As digital marketers, we have the *pleasure* of being part of an ever-changing industry. Consider Google AdWords, which has changed drastically since its inception back in 2000. It started out as an internal service, eventually became a self-service portal and has evolved rapidly from there. As paid search platforms become more complex and sophisticated, it’s critical that account managers remain flexible and adjust their strategies to match these changes. But I can’t tell you how frequently I encounter advertisers who are dead-set in their outdated ways, which drives me completely insane.
So, here’s my list of the top five outdated “best practices” that you should eliminate from your PPC repertoire immediately.
Back in the day, it was trendy to build expansive accounts with a gazillion keyword variations. I actually remember one of my first tasks when I started at WordStream was to create a list of long-tail keywords for a cosmetics site. I spent hours dreaming up makeup-related keywords and when I finally submitted my list, my co-worker sent it back to me asking for permutations of EVERY SINGLE TERM. New to this whole shebang, I spent nearly two days developing a keyword list for only a few ad groups. It was so painful that haven’t shopped online for makeup since.
Nowadays, keyword-heavy strategies on the Search Network are becoming extinct. Since the rollout of mandatory close variant keyword matching, we no longer have to obsess over adding every permutation, misspelling, plural and singular version of the keywords in our account. In fact, in doing so, we may actually be putting ourselves at risk. If you have a number of extraneous keywords, it’s likely that many of the low search volume terms are suffering from poor Quality Scores. These can negatively impact the scores assigned to new keywords in your account, making it even harder to achieve good scores in the future. Moreover, if your account is cluttered with zillions of keywords, it can be challenging to manage it effectively.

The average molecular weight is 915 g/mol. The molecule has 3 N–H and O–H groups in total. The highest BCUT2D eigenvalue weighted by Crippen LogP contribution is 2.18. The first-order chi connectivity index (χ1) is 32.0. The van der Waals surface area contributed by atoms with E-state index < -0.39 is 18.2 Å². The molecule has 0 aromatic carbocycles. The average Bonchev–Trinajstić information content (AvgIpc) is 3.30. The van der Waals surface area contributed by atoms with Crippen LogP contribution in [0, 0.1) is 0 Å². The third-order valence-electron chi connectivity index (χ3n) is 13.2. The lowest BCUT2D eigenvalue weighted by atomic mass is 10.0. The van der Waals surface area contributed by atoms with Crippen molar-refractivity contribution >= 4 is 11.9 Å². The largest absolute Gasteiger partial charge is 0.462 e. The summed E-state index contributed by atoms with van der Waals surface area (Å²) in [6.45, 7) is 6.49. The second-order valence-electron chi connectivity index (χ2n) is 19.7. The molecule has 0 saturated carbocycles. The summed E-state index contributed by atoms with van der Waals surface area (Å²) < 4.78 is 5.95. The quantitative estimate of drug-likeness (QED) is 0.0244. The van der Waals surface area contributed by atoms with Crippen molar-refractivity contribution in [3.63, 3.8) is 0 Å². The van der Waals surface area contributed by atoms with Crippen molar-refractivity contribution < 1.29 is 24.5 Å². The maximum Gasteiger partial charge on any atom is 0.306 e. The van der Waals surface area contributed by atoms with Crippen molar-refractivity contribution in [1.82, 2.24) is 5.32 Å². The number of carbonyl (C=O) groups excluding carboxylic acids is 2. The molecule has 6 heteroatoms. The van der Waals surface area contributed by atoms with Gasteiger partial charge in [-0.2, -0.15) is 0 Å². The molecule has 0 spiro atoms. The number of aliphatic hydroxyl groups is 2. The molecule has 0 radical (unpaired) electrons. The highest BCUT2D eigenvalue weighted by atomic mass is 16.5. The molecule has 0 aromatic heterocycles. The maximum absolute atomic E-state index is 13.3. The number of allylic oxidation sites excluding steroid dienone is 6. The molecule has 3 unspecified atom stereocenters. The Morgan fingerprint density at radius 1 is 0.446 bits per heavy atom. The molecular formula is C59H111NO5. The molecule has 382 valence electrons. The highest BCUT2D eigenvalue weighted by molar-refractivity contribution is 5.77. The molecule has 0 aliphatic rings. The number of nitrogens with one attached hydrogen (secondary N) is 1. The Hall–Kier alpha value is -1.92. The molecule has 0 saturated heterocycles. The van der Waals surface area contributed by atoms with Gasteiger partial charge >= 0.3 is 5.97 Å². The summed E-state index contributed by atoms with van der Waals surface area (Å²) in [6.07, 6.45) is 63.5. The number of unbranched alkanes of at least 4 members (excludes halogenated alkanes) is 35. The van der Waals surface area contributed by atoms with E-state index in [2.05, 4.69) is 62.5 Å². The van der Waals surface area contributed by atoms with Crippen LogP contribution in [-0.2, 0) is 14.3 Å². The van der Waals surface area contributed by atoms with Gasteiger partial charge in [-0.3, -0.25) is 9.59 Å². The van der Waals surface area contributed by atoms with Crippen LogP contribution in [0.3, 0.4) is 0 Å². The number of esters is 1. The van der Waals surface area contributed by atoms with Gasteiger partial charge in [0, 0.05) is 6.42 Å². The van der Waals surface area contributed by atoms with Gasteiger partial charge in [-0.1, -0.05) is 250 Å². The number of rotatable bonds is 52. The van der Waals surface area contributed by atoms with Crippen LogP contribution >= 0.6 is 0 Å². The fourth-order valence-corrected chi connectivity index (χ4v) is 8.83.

Our founder, Larry Kim, encourages advertisers to delete the bottom third keywords in their accounts (that are NOT converting) and re-deploy that portion of spend to a more fruitful strategy like remarketing, which brings me to my next point…
The industry is shifting away from keyword-based strategies altogether. More and more advertisers are dedicating significant budgets to networks using identity-based targeting. For example, through paid Facebook ads, you can market to an audience that fits very specific criteria. These settings range anywhere from basic demographic/geographic/interest-based categories to custom lists (based on prospect information that you already have). Here’s an example—last week, I got the (somewhat bizarre) ad below while I was perusing Facebook.
At first, I was like, why the heck is Facebook encouraging me to attend an EGG FREEZING PARTY?! And then I realized, the platform knows I’m single, I live in Boston and at 27, I fall right into the “baby fever” age group. Boom. This advertiser hit their perfect target. Pretty savvy, huh? As these methods continue to become more sophisticated, I predict that they’ll become even more widely used.
Don’t get me wrong here. I’m not suggesting that Dynamic Keyword Insertion (DKI) is a bad technique, but it should never be your go-to method for creating ad text. DKI is a fundamentally lazy approach to ad copy. When you’re pressed for time and looking to bang out some halfway decent ads, DKI is a temporary, quick-and-dirty solution. However, it can introduce quite a few problems in your account. For example, if you are bidding on misspelled keywords, you could end up with disastrous, sloppy looking ads. Or, if you’re bidding on your competitors’ branded terms, you could end up with a nasty disapproval (or lawsuit, god forbid).